erminal illness offers a chance to say goodbye

dodds    " I remember what you said,” our daughter said the other day. Uh-oh. Of all the things we’ve said over so many years, what did she remember? About what topic?
    “You said it’s like a kid in the middle of summer when back-to-school ads start,” she continued. “He can feel so bad about school coming that he doesn’t enjoy the rest of summer.”
    Ah. That.
    In 2010, Monica was diagnosed with a very aggressive form of uterine cancer and had surgery, chemotherapy and radiation treatment. This past February, we found out it has metastasized to her lungs and she has, at most, a year to live.
    She immediately entered hospice.
    Yes, we knew the odds were against her with the first diagnosis, but we didn’t think the worst would happen. But it has.
    We know we aren’t the first couple, the first family, to face this, or to deal with it daily as the days slip by much too quickly. We know that “a year at most” can mean much less than 12 months. We know that 38 years of a truly happy and blessed marriage aren’t enough, but they’re more than many are given. In a happy marriage, there are never enough years.
    It would be a lie to say we’re never afraid, never angry, never grumpy, never overwhelmed. (Christ’s perfect faith didn’t take away his agony in the garden of Gethsemane.) Most simply, we’ve fallen into a pattern of laugh, cry, pray, repeat.
Newfound compassion
    We have newfound compassion for families who lose a loved one suddenly, for those who aren’t given weeks or months to prepare, for those whose illnesses and needs drag on and on. We think especially of families with a loved one who has dementia, who is still there but, in many ways, not there, for those who are facing a physically painful death.
    It seems that in Monica’s case there may be no pain, just greater and greater fatigue.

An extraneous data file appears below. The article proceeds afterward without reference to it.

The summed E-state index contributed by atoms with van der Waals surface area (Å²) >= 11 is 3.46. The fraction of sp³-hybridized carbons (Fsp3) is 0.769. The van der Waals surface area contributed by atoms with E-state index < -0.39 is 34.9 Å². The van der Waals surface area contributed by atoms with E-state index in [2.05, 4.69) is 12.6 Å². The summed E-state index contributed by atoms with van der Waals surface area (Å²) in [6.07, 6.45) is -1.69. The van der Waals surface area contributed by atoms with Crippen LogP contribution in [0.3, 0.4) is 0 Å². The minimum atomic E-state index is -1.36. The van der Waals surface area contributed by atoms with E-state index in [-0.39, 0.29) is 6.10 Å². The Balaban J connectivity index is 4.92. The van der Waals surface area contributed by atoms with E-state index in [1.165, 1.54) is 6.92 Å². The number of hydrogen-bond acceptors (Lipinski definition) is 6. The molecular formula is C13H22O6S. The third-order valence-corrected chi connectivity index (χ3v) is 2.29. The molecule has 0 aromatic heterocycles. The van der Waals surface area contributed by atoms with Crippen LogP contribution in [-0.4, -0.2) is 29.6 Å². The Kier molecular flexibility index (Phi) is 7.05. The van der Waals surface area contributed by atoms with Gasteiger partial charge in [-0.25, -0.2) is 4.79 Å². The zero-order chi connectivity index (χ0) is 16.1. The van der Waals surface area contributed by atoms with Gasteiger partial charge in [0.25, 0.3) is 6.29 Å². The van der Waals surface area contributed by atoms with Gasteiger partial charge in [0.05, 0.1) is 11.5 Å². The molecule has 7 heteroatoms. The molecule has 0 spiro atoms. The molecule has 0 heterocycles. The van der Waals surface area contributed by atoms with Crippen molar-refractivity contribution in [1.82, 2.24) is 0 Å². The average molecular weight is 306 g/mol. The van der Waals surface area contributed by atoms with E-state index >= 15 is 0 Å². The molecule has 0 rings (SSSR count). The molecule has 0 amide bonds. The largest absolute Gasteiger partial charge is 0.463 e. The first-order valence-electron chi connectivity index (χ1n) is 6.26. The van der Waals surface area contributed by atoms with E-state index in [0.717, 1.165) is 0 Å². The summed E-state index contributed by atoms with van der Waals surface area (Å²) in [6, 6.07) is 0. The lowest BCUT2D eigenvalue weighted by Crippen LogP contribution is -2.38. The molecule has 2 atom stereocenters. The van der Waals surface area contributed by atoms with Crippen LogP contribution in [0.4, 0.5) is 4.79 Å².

We have no doubt that the prayers of so many people, many we’ve never met, are making a tremendous difference in this final time. So, too, are the Eucharist and the anointing of the sick. In God’s mysterious ways, we owe a debt of gratitude to Catholic News Service and the Catholic press.
    Twenty years ago, CNS editor David Gibson asked us to write a monthly column titled “Your Aging Parent.” That led to two books and the founding of the Friends of St. John the Caregiver. For two decades, God was preparing the two of us to be a caregiver and a care-receiver.
    That work will continue, as will the CNS family column and the editing of My Daily Visitor magazine. We’ve been so fortunate to work together on those three projects, those ministries, for so many years, to raise three children, now in their 30s, and enjoy the delightful company of two grandchildren.
    We thank you so much for your concern and your prayers. Be assured that we’re praying for you. We promise to continue those prayers in this world and in the world to come.
    We’ve reconnected with a number of longtime friends over the past few months, and it has been interesting to see how relationships can pick right up where they left off – no awkwardness, no uncertainty, just a true joy in being with the other.
    A few people, during a particular time of our lives, were best friends. Most were good friends. All had shared a part of our lives and we had shared a part of theirs during four years of high school or living together in a house just off campus in college, in the trenches of a job early in a career or on the sidelines watching little ones try to play soccer.
    When we visited with some of them, we felt like kids or teens again. With others, we were once more the parents of preschoolers. And now (how could this be?), we’re grandparents.
Memories and laughter
    There has been reminiscing and a lot of laughter. There has been talk about what the two of us are facing and there have been some tears.
    Always there has been an appreciation of what was: those times, those years shared during a particular chapter in our lives. There’s the recognition of what still is: an interest in the other, a concern for the other, a love for the other.
    The two of us have discovered that one of the blessings of Monica’s condition has been the time to reunite with those friends, if only for a short visit, phone call or exchange of emails. We’ve thought about those who die suddenly, who don’t have that chance to reconnect.
    This is the time, while there is time, to make that call, send that note or email. Friendship, which has its foundation in love, doesn’t end with death.
    The quote, “Friendships begun in this world will be taken up again, never to be broken off,” has been attributed to St. Francis de Sales. It’s a lovely thought, a comforting thought and it is the truth.
    Bill and Monica Dodds can be contacted at Their website is

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